He jumps brilliantly, handles very testing conditions, and showed a battling attitude when second to Wyck Hall at Ascot (since when he has improved).

Were his handicap mark not about to rocket up again, I'd think him the perfect horse for Aintree's Topham Trophy, but instead I imagine connections will have to give him a go in the Gold Cup just to find out what they've got.

The rest of the card? The comprehensive bursting of Coneygree's bubble was a surprise, as was Vino Griego's conversion from one-horse-horror-show to star feature.

I was tickled by Paul Nicholls' insistence that Irish Saint was more of a long-term chasing prospect than Rolling Star after his defeat in the opening Triumph Hurdle Trial. My moles tell me that Nicholls had been remarkably bullish about his horse's chances before racing in the Timeform hospitality suite - perhaps accounting for the solid market support behind Irish Saint in the final minutes before the race.

This might well have been very decent form and I wouldn't be in a rush - as Nicholls seemed to be - to play it down. But Rolling Star probably wants more cut in the ground than he will get back at the Festival in six weeks' time.

Nicky Henderson didn't really get the answers he was looking for from Oscar Whisky, who ran a fine race in defeat behind Reve De Sivola and stayed every yard of the three miles without somehow quite really looking as if he was a stayer. Does that make sense? Probably not.

It's taken me a long time to forgive Reve De Sivola for losing his way quite so badly over fences, but there really wasn't anything to dislike about this performance. Most notable was the way he really stuck his neck out to hold off the runner-up, something that didn't always seem to come naturally to him in the past (remember that slightly ungainly head carriage when second to Peddlers Cross in the 2010 Neptune Novices' Hurdle?).

The 5/1 available about him repeating the verdict over Oscar Whisky in the World Hurdle looks a perfectly fair price.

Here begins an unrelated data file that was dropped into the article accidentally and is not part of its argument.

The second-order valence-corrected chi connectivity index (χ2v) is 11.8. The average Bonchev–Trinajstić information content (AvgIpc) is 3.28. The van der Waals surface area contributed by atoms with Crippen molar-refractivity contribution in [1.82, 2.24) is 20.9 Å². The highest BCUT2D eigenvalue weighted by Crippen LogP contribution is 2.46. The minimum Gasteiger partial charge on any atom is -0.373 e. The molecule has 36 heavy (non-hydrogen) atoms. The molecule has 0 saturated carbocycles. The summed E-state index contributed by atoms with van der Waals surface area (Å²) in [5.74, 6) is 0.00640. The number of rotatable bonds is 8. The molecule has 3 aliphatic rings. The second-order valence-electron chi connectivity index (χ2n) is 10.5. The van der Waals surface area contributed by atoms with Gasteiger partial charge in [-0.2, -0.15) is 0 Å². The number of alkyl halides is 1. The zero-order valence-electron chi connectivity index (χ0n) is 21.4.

Rumour has it that Jonjo O'Neill's famously twinkly eye went into overdrive when he saw that Mr Watson had been handed a rating of 127 for his handicap debut. He'll go up to 138 or 139 for his chosen Festival target but is probably capable of running very well there, even off that new mark.

Remember that this is the horse who rearranged Tony McCoy's teeth when chucking him off and kicking him at Wetherby a couple of months ago so he owes the champion a favour. He may not have finished paying that debt yet.

But cheesy as it might sound the best news from the day was seeing the ungainly-but-talented Bold Sir Brian get to his feet with jockey Peter Buchanan after an ugly-looking fall.

Given that it is still only months since we lost both Campbell Gillies and Brindisi Breeze, the prospect of Lucinda Russell's horsebox returning home empty bears no contemplation.

Instead we had plenty of positives to take home and chew upon, even if a number of horses passed the winning post looking extremely tired and don't have that long to shrug off the effects of such arduous races.

All of them apart from Katenko. The moment that Venetia Williams confirms he goes straight to the Gold Cup, I will be chucking a few quid on each-way at 33/1.